Salahi calls for real understanding of Anti-Semitism AND Islamophobia

Yaman Salahi was criticized by Rabbi Shmully Hecht on the Washington Post’s On Faith blog for Salahi’s earlier piece on Islamophobia at a conference on Anti-Semitism at Yale. Salahi responds ably, and in much fuller detail in the same site.

I was particularly struck by his admonition against explaining the actions of contemporary people purely in terms of their religion.

We should not look either exclusively or primarily to Islamic scriptures to understand Palestinians, Palestinian politics, or Palestinian resistance to Israel for the same reason that we do not look to the Torah, the Talmud, and the work of Maimonides in order to explain Israeli Prime Minister Benjamin Netanyahu’s settlement expansion plans. We should not look there even to explain former Chief Rabbi of Israel Ovadia Yosef’s recent call for the death of the entire Palestinian people and Palestinian leader Mahmoud Abbas. I do not think so poorly of millennia of Jewish tradition, practice, and co-existence with Muslims as to attribute either Israeli policy or Rabbi Yosef’s genocidal remarks to Judaism. I would, therefore, understand if Rabbi Hecht took offense to aggressive and unwarranted requests for him to condemn violent and racist statements and policies for which I have no reason to hold him responsible merely on the basis of his shared religion.

However, there is a reason why many people choose to adopt this methodology: it provides an excuse to ignore the legitimate grievances of people afflicted by violence or oppression. Take, for example, the recent statement by Martin Peretz, the neoconservative editor of The New Republic, that “Muslim life is cheap, most notably to Muslims” as he wonders aloud whether American Muslims deserve First Amendment Rights. These unfounded and deeply offensive notions are part of a political agenda that focuses selectively on Muslims. Relying on stereotypes, selective quotations, and misinformation, it seeks to obscure the role of powerful political, economic, and social forces in shaping the identity, beliefs, and politics of Arabs and Muslims around the world.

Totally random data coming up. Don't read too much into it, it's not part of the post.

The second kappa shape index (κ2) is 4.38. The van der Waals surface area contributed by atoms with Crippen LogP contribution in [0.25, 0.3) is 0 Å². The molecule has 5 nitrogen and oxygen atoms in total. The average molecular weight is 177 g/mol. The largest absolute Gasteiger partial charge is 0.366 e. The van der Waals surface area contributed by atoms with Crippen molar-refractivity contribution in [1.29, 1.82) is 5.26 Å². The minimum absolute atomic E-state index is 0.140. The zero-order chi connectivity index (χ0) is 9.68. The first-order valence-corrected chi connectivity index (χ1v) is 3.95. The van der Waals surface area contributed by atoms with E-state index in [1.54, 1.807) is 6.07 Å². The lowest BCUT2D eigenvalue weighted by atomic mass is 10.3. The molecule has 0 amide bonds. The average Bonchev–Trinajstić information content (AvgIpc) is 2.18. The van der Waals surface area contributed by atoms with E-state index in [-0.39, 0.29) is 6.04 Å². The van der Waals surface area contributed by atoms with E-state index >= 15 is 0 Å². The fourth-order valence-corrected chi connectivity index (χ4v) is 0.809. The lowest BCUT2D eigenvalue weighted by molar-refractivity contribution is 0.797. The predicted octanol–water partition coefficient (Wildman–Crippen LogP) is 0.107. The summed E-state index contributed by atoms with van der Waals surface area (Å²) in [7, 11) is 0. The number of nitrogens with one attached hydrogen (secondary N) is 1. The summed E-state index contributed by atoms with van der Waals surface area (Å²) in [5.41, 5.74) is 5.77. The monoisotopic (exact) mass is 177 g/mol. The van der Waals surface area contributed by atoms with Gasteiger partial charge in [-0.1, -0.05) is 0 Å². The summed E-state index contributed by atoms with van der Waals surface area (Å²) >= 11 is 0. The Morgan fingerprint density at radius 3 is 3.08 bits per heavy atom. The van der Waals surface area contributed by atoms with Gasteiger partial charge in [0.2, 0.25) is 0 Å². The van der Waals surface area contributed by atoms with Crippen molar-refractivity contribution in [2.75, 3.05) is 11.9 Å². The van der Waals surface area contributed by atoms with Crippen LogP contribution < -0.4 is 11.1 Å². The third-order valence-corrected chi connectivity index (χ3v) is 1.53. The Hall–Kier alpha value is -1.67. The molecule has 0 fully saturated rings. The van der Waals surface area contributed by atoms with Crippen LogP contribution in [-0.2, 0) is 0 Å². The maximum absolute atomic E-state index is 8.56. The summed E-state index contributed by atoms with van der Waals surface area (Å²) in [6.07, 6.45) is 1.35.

I do occasionally encounter someone who is convinced the Torah and other Jewish texts are the most important cause of Israeli policy today, which strikes me about as insightful as those who would use the Bible as a real estate deed. I am indebted to Salahi for pointing out that doing so for Palestinians is equally absurd.

Salahi closes his piece by pointing out how such bigoted proponents actually hinder the cause of understanding Anti-Semitism.

On a final note, I must make it emphatically clear that I do not wish, as Rabbi Hecht alleges, to censor the study of Jewish persecution. Anti-Semitism is for not only Jews, but all people to study. Indeed, in light of rising anti-Arab and anti-Muslim incitement in the United States, Europe, and Israel, there is certainly a great deal left for the world to learn about the horrors of anti-Semitism. If the purpose, however, of studying anti-Semitism at Yale or anywhere else is to justify or distract from Israel’s own racist laws and policies, or from anti-Muslim bigotry in the United States and the unpopularity of US policies abroad, then we have certainly missed the point – and that is a tragedy indeed.

The juxtaposition between this thoughtful argument and Hecht’s “Condemn Hamas?” piece as well as Marty Peretz’s ignorant pronouncements couldn’t be greater.

–Jesse Bacon

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